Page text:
Prince Harry dodges the bullet as suspect in harrier shootings

From ANIMAL PEOPLE, November/December 2007:
LONDON–Prince Harry of Britain and two
companions on November 6, 2007 escaped
prosecution for allegedly killing two hen
harriers, but the shotgun blasts suspected to
have been fired by the royal hunting party helped
to blow the cover off the pretense by shooting
estate operators that they practice wildlife
“Norfolk Crown Prosecution Service has
advised Norfolk Police there is insufficient
evidence to prosecute anyone over the shooting of
two hen harrier birds, a protected species, at
Sandringham on October 24, 2007,” a Crown
Prosecution Service spokesperson said in a
prepared statement.
“The bodies of the hen harriers have not
been found and there is no forensic or ballistic
evidence. Witnesses also heard unexplained
shooting in the area before the three suspects
said they were present at the scene, so other
people cannot be ruled out,” the CPS
spokesperson added. “The three suspects, who
were interviewed by police, all denied that the
birds were killed by them.”

Reported Jack Malvern of The Times of
London, “The Royal Society for the Protection of
Birds,” whose royal patron is Prince Harry’s
grandmother, Queen Elizabeth II, “said the
shooting was reported by a conservation warden
monitoring harriers. The unnamed warden saw the
birds being hit but did not see the shooter, the
society said.”
Elaborated Severin Carrell, Scotland
correspondent for The Guardian, “The Crown
Prosecution Service confirmed that Prince Harry,
third in line to the throne, had been interviewed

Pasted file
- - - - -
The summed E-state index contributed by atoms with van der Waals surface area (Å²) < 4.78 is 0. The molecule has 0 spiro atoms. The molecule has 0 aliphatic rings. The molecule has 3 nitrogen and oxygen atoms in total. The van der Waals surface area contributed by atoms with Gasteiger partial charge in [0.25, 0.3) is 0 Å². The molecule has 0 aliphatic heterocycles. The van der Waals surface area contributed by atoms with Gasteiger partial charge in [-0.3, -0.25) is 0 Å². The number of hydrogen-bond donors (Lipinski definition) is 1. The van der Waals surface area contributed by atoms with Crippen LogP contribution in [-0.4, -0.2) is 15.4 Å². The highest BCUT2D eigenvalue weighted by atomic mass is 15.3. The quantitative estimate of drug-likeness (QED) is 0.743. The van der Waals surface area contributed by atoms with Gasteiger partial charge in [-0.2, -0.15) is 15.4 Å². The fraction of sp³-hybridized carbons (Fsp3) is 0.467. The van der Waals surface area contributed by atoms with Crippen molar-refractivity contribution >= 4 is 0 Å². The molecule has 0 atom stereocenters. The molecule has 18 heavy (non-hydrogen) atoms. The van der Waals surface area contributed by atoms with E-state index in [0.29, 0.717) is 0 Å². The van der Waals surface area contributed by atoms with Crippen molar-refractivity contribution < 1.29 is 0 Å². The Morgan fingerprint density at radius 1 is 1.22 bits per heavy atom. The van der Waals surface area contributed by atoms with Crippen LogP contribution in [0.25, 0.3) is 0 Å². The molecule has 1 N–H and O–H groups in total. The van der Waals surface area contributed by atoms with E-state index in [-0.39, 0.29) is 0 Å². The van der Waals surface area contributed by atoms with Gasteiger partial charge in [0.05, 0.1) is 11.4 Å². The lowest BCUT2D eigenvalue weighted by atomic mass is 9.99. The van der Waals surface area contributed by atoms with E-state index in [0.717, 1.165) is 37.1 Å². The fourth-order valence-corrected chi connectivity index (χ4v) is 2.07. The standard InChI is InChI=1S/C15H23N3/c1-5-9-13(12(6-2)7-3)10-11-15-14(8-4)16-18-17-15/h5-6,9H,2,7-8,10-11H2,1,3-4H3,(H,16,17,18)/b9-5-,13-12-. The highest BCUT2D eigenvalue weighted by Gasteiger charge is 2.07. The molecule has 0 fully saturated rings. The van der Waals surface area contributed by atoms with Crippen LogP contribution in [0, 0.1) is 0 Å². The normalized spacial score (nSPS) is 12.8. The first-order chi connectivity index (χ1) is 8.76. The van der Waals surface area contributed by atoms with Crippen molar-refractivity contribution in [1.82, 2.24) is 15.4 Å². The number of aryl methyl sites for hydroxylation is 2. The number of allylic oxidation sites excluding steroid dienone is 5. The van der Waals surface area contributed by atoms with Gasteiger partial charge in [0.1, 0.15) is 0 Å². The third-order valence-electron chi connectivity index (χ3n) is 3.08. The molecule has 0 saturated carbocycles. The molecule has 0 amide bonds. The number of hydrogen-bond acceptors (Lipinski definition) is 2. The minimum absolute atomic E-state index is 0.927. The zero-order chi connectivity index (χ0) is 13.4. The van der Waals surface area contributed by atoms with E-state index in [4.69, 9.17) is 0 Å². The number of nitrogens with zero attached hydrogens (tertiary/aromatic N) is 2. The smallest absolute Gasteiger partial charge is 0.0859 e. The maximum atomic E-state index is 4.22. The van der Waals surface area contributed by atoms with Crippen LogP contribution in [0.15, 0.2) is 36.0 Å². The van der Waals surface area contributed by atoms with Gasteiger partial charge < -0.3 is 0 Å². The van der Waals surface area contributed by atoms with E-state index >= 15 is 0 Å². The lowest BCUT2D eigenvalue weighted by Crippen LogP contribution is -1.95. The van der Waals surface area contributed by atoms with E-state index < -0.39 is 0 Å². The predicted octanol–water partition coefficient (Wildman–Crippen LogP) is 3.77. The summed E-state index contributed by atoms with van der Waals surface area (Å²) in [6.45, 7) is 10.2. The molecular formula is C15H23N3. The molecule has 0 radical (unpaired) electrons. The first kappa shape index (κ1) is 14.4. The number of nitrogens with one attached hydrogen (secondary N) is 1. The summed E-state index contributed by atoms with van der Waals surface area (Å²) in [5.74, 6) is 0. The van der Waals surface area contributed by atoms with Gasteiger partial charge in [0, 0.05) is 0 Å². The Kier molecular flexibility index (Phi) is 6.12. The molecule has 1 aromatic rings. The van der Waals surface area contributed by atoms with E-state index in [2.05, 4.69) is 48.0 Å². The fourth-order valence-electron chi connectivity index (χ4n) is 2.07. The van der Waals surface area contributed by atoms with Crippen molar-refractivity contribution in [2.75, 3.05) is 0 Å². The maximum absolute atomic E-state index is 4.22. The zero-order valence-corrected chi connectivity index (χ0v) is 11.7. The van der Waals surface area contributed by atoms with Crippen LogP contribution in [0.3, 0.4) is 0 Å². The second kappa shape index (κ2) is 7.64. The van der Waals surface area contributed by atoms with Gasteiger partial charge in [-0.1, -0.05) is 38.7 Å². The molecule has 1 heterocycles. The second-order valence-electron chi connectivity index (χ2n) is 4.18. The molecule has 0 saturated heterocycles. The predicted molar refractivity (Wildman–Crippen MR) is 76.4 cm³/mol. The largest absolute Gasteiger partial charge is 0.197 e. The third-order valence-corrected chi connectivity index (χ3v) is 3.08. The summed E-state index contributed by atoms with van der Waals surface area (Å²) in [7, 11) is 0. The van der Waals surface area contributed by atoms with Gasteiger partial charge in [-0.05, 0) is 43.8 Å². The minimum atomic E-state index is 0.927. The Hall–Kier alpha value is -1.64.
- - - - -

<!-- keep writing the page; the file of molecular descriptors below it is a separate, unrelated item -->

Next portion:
as an official suspect by police, along with
William van Cutsem, 28, a family friend, and
David Clarke, 58, a Sandringham gamekeeper.
The investigation was launched after a warden at
Dersingham Bog nature reserve, which is run by
the conservation agency Natural England on the
edge of Sandringham estate, and two members of
the public, said they saw the hen harriers shot.
“Sandringham officials later admitted to
the Guardian that the prince and his two
companions were the only people out shooting on
the 20,000-acre estate, hunting duck and pigeon
close to the Natural England wildlife reserve.
But Marcus O’Lone, the Queen’s estate manager,
claimed the failure to find the birds’ bodies
suggested they had never actually been shot.”
Sandringham is actually much closer to
London than to Scotland, but The Guardian
assigned Carrell to cover the case because of his
past experience in covering related topics.
“A conviction for killing a hen harrier
carries a six-month prison sentence or a £5,000
fine,” Carrell wrote. “There have been 35
confirmed persecution incidents against birds of
prey in England this year, compared with 25 last
year,” and 19 in 2005.
Said Royal Society for the Protection of